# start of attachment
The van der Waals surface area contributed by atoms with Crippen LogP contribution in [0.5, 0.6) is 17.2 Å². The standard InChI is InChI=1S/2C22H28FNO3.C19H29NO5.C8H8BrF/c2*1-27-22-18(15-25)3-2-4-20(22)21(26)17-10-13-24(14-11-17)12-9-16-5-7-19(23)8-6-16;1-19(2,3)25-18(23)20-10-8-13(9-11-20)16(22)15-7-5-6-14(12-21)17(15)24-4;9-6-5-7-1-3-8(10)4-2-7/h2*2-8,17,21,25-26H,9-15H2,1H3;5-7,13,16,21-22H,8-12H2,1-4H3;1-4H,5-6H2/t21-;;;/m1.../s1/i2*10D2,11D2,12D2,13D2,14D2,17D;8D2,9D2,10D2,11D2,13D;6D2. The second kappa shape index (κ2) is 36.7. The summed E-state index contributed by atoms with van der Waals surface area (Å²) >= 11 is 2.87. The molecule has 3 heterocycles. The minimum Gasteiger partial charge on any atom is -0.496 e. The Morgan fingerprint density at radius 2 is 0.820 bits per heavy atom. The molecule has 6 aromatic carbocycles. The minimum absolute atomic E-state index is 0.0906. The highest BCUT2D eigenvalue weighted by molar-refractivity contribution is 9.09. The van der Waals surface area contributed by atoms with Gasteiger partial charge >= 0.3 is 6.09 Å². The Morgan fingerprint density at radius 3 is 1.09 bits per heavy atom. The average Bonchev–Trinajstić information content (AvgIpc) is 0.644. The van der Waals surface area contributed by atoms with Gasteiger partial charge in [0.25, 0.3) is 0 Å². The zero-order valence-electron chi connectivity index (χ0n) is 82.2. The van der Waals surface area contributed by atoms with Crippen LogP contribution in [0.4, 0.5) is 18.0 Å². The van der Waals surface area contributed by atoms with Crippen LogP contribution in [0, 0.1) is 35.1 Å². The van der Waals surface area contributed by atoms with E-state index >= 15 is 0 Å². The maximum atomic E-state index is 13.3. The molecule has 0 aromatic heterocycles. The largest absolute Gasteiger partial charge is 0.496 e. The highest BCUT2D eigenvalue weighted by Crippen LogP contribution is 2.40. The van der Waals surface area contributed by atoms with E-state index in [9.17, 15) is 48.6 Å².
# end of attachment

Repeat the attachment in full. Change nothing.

The van der Waals surface area contributed by atoms with Crippen LogP contribution in [0.5, 0.6) is 17.2 Å². The standard InChI is InChI=1S/2C22H28FNO3.C19H29NO5.C8H8BrF/c2*1-27-22-18(15-25)3-2-4-20(22)21(26)17-10-13-24(14-11-17)12-9-16-5-7-19(23)8-6-16;1-19(2,3)25-18(23)20-10-8-13(9-11-20)16(22)15-7-5-6-14(12-21)17(15)24-4;9-6-5-7-1-3-8(10)4-2-7/h2*2-8,17,21,25-26H,9-15H2,1H3;5-7,13,16,21-22H,8-12H2,1-4H3;1-4H,5-6H2/t21-;;;/m1.../s1/i2*10D2,11D2,12D2,13D2,14D2,17D;8D2,9D2,10D2,11D2,13D;6D2. The second kappa shape index (κ2) is 36.7. The summed E-state index contributed by atoms with van der Waals surface area (Å²) >= 11 is 2.87. The molecule has 3 heterocycles. The minimum Gasteiger partial charge on any atom is -0.496 e. The Morgan fingerprint density at radius 2 is 0.820 bits per heavy atom. The molecule has 6 aromatic carbocycles. The minimum absolute atomic E-state index is 0.0906. The highest BCUT2D eigenvalue weighted by molar-refractivity contribution is 9.09. The van der Waals surface area contributed by atoms with Gasteiger partial charge >= 0.3 is 6.09 Å². The Morgan fingerprint density at radius 3 is 1.09 bits per heavy atom. The average Bonchev–Trinajstić information content (AvgIpc) is 0.644. The van der Waals surface area contributed by atoms with Gasteiger partial charge in [0.25, 0.3) is 0 Å². The zero-order valence-electron chi connectivity index (χ0n) is 82.2. The van der Waals surface area contributed by atoms with Crippen LogP contribution in [0.4, 0.5) is 18.0 Å². The van der Waals surface area contributed by atoms with Crippen LogP contribution in [0, 0.1) is 35.1 Å². The van der Waals surface area contributed by atoms with E-state index >= 15 is 0 Å². The maximum atomic E-state index is 13.3. The molecule has 0 aromatic heterocycles. The largest absolute Gasteiger partial charge is 0.496 e. The highest BCUT2D eigenvalue weighted by Crippen LogP contribution is 2.40. The van der Waals surface area contributed by atoms with E-state index in [9.17, 15) is 48.6 Å².